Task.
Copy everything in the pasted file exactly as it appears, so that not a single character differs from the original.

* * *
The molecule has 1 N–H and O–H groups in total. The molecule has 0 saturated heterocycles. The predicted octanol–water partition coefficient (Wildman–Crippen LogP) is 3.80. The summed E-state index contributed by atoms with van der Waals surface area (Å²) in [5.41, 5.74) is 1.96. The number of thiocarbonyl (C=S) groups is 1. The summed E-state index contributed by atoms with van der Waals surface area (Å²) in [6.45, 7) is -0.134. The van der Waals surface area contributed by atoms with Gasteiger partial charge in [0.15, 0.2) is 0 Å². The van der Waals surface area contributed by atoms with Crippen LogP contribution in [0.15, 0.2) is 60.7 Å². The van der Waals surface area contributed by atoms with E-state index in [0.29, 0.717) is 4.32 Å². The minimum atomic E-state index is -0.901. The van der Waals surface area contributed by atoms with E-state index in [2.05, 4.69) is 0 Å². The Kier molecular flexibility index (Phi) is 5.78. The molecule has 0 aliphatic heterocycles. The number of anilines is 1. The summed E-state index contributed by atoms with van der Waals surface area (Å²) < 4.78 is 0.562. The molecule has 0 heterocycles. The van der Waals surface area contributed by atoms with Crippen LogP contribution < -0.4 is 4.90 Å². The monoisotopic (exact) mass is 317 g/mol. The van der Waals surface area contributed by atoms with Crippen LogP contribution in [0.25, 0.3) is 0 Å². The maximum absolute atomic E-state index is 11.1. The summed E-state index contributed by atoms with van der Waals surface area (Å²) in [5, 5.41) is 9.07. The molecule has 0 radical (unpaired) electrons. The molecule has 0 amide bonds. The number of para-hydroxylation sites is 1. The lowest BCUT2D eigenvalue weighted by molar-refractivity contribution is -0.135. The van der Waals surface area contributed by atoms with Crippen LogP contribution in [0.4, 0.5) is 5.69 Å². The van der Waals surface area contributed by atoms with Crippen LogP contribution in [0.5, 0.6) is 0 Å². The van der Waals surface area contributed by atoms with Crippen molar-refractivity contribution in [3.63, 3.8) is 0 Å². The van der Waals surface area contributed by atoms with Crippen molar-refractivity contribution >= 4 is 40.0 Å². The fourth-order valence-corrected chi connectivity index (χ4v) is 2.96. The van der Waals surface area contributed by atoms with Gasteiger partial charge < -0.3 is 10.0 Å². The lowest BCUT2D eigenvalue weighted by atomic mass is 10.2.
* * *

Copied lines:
The molecule has 1 N–H and O–H groups in total. The molecule has 0 saturated heterocycles. The predicted octanol–water partition coefficient (Wildman–Crippen LogP) is 3.80. The summed E-state index contributed by atoms with van der Waals surface area (Å²) in [5.41, 5.74) is 1.96. The number of thiocarbonyl (C=S) groups is 1. The summed E-state index contributed by atoms with van der Waals surface area (Å²) in [6.45, 7) is -0.134. The van der Waals surface area contributed by atoms with Gasteiger partial charge in [0.15, 0.2) is 0 Å². The van der Waals surface area contributed by atoms with Crippen LogP contribution in [0.15, 0.2) is 60.7 Å². The van der Waals surface area contributed by atoms with E-state index in [0.29, 0.717) is 4.32 Å². The minimum atomic E-state index is -0.901. The van der Waals surface area contributed by atoms with E-state index in [2.05, 4.69) is 0 Å². The Kier molecular flexibility index (Phi) is 5.78. The molecule has 0 aliphatic heterocycles. The number of anilines is 1. The summed E-state index contributed by atoms with van der Waals surface area (Å²) < 4.78 is 0.562. The molecule has 0 heterocycles. The van der Waals surface area contributed by atoms with Crippen LogP contribution < -0.4 is 4.90 Å². The monoisotopic (exact) mass is 317 g/mol. The van der Waals surface area contributed by atoms with Crippen LogP contribution in [0.25, 0.3) is 0 Å². The maximum absolute atomic E-state index is 11.1. The summed E-state index contributed by atoms with van der Waals surface area (Å²) in [5, 5.41) is 9.07. The molecule has 0 radical (unpaired) electrons. The molecule has 0 amide bonds. The number of para-hydroxylation sites is 1. The lowest BCUT2D eigenvalue weighted by molar-refractivity contribution is -0.135. The van der Waals surface area contributed by atoms with Crippen LogP contribution in [0.4, 0.5) is 5.69 Å². The van der Waals surface area contributed by atoms with Crippen LogP contribution in [0.5, 0.6) is 0 Å². The van der Waals surface area contributed by atoms with Crippen molar-refractivity contribution in [3.63, 3.8) is 0 Å². The van der Waals surface area contributed by atoms with Crippen molar-refractivity contribution >= 4 is 40.0 Å². The fourth-order valence-corrected chi connectivity index (χ4v) is 2.96. The van der Waals surface area contributed by atoms with Gasteiger partial charge < -0.3 is 10.0 Å². The lowest BCUT2D eigenvalue weighted by atomic mass is 10.2.